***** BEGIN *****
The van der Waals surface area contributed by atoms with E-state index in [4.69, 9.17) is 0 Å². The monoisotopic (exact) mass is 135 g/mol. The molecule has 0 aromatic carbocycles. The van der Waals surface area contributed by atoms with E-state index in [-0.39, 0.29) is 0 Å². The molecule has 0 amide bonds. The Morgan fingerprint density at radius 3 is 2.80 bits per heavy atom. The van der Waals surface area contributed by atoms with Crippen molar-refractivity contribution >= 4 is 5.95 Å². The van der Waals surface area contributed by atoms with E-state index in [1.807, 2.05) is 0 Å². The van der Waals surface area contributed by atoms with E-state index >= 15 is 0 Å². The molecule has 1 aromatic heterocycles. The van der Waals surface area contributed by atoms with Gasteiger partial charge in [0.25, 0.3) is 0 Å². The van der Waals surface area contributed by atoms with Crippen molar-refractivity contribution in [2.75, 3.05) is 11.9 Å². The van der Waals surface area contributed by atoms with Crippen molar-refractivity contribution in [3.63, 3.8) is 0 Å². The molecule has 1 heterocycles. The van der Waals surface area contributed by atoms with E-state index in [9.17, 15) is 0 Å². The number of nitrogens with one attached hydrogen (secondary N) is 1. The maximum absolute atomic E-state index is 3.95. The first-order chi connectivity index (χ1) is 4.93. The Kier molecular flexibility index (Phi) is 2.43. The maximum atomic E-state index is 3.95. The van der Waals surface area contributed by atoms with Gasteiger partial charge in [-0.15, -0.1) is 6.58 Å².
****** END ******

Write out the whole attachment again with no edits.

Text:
The van der Waals surface area contributed by atoms with E-state index in [4.69, 9.17) is 0 Å². The monoisotopic (exact) mass is 135 g/mol. The molecule has 0 aromatic carbocycles. The van der Waals surface area contributed by atoms with E-state index in [-0.39, 0.29) is 0 Å². The molecule has 0 amide bonds. The Morgan fingerprint density at radius 3 is 2.80 bits per heavy atom. The van der Waals surface area contributed by atoms with Crippen molar-refractivity contribution >= 4 is 5.95 Å². The van der Waals surface area contributed by atoms with E-state index in [1.807, 2.05) is 0 Å². The van der Waals surface area contributed by atoms with E-state index >= 15 is 0 Å². The molecule has 1 aromatic heterocycles. The van der Waals surface area contributed by atoms with Gasteiger partial charge in [0.25, 0.3) is 0 Å². The van der Waals surface area contributed by atoms with Crippen molar-refractivity contribution in [2.75, 3.05) is 11.9 Å². The van der Waals surface area contributed by atoms with Crippen molar-refractivity contribution in [3.63, 3.8) is 0 Å². The molecule has 1 heterocycles. The van der Waals surface area contributed by atoms with E-state index in [9.17, 15) is 0 Å². The number of nitrogens with one attached hydrogen (secondary N) is 1. The maximum absolute atomic E-state index is 3.95. The first-order chi connectivity index (χ1) is 4.93. The Kier molecular flexibility index (Phi) is 2.43. The maximum atomic E-state index is 3.95. The van der Waals surface area contributed by atoms with Gasteiger partial charge in [-0.15, -0.1) is 6.58 Å².